Reflections on visiting Moldova with Childaid, July 2017 – Katy Mack and Lydia Farrer

Katy, Lydia and the donor group outside the Tony Hawks Centre

Our 6 days in the Eastern European republic of Moldova is hard to sum up in a few words. Our priority was to meet staff and children at the Tony Hawks Rehabilitation Centre, where the KFF funds the salary of a speech therapist through Childaid, but we encountered much more. As well as meeting therapists, doctors and philanthropists in the capital, Chişinău, we spent time with dedicated playworkers and social workers in villages and above all, loved our time with the children who benefit from Childaid’s support. Everyone talked honestly and passionately about the struggle to combat deep economic, social and political corruption in Moldova, a country caught between European and Russian politics and values.

Childaid works alongside these individuals – who chose to stay in a country where nearly 50% of the population live below the national poverty line and many leave for brighter economic opportunities abroad – to give families medical support and enrich childhood memories for children who have to grow up very quickly.

Exploring Moldova was both emotional and rewarding so we’ve shared a few moments here (see our Smiling Faces  page for photos!):

Pool time! Helping with fun hydrotherapy exercises for children at the Centre

  1. Therapy at the Tony Hawks Centre: our first stop was meeting staff and children at a centre partially established by writer and comedian Tony Hawks, of Playing the Moldovans at Tennis fame. The Centre is run by Dr Diana Covalciuc, who ensures hundreds of infants and children receive the assessment and treatment their disability requires, for free. We hopped into the hydro-therapy pool to play games – a lot of fun and a LOT of splashing! – and observed the skilful physical, sensory and psychological sessions undertaken by physio, speech, music and occupational therapists. What stays with us was that the programme, which attracts families from miles around Chişinău, focusses both on rehabilitation and awareness by challenging the pervasive social stigma surrounding attitudes to disability in Moldova.


With our newly-painted handprint sun mural behind them, the Casa Esterei kids perform traditional songs and dances

  1. Fun at Casa Esterei: an hours drive out of Chişinău is rural Vălcinet, where another of Childaid’s partnerships is established. Casa Esterei provides children from the surrounding agricultural area with the resources throughout their 3 month summer holiday to socialise, enjoy crafts, practice songs and dancing and receive the social health education missing from their curriculum. We revived our rusty art skills to help children paint a bright sun mural, which provided the backdrop for a wonderfully lively performance of traditional songs and dance, and made bracelets, painted nails and helped children practice English for a play (bizarrely about a talkative donut!) Staying with generous Elena, Casa Esterei’s manager, we also heard sobering stories about the children’s restrictive family circumstances and prospects: this made us realise how valuable creative centres like Casa Esterei are to isolated communities across Moldova.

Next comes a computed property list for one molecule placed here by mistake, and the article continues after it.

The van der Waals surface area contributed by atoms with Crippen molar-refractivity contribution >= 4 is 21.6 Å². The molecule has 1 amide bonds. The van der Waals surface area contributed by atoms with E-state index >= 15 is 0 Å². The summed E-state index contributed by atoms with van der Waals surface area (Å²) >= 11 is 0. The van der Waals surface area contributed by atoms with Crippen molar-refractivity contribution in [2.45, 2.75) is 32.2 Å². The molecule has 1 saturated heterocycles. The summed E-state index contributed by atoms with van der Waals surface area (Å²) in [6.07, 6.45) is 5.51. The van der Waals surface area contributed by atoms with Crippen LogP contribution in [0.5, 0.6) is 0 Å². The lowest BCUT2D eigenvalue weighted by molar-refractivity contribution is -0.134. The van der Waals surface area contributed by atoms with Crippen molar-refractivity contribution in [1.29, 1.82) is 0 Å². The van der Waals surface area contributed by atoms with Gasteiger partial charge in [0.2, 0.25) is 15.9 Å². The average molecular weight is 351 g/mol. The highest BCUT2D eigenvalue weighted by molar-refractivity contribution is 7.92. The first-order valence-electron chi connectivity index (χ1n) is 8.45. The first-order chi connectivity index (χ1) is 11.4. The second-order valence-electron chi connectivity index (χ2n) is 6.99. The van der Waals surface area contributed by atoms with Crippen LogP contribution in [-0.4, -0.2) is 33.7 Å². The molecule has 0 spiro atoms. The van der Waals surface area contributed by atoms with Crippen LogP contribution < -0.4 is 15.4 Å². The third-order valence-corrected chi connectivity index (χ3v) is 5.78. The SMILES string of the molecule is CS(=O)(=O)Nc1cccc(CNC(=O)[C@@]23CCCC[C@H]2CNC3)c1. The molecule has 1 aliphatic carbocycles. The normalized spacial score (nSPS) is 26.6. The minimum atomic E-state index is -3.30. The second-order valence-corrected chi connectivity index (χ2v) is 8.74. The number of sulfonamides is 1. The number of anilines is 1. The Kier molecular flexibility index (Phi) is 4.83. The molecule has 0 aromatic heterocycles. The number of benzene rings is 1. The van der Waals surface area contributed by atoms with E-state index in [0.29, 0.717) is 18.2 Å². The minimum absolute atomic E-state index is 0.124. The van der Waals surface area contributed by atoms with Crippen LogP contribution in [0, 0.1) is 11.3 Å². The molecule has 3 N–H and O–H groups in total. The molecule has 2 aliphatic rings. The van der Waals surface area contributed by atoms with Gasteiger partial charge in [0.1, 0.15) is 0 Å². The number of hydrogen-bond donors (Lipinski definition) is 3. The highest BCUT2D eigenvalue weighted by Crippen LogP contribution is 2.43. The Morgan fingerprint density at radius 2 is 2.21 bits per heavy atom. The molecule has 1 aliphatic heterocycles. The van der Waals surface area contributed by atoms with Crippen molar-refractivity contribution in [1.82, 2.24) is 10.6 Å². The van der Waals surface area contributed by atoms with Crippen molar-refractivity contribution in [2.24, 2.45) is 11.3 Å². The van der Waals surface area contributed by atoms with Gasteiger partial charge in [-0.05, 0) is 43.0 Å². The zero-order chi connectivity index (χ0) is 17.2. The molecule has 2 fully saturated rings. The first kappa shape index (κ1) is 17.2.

Families in Transnistria: with low employment, threatened property security and little educational opportunities, Childaid is establishing connections with local Transnistrian youth charities

  1. Tours of Chisinau and Transnistria: A tour that Childaid organised of Chişinău’s national children’s hospital, which operates without the basic clinical equipment we expect in the UK, was humbling. Katy also visited Transnistria, the self-proclaimed independent state to the north of mainland Moldova which is not recognised by the UN but maintains its own Communist government, military presence and currency. Its ‘frozen conflict zone’ status leaves the poorest of its (c. 475,000 citizens) with no central government health or social support; it was surreal to see statues of Lenin towering over tanks and gleaming apartment blocks alongside run-down residential slums – almost like time had stopped in Soviet-era Europe. It was, however, inspiring to meet charities who work tirelessly to eradicate the problem of abandoned children (as parents leave for jobs in Russia) and are creating Transnistria’s first foster care system and providing accommodation and mentorships for disadvantaged young adults to prevent prevalent issues like leaving education without qualifications, unemployment, alcoholism and teen pregnancy.


These memories just scratch the surface of what is a deeply complex and beautiful country. Please get in touch if you have any questions about our Childaid partnership, or if you would be interested in donating to this particular rehabilitation project. Above all, thank you to Martin at Childaid and all the wonderful people we met on our trip.

For more snapshots, visit our Smiling Faces page.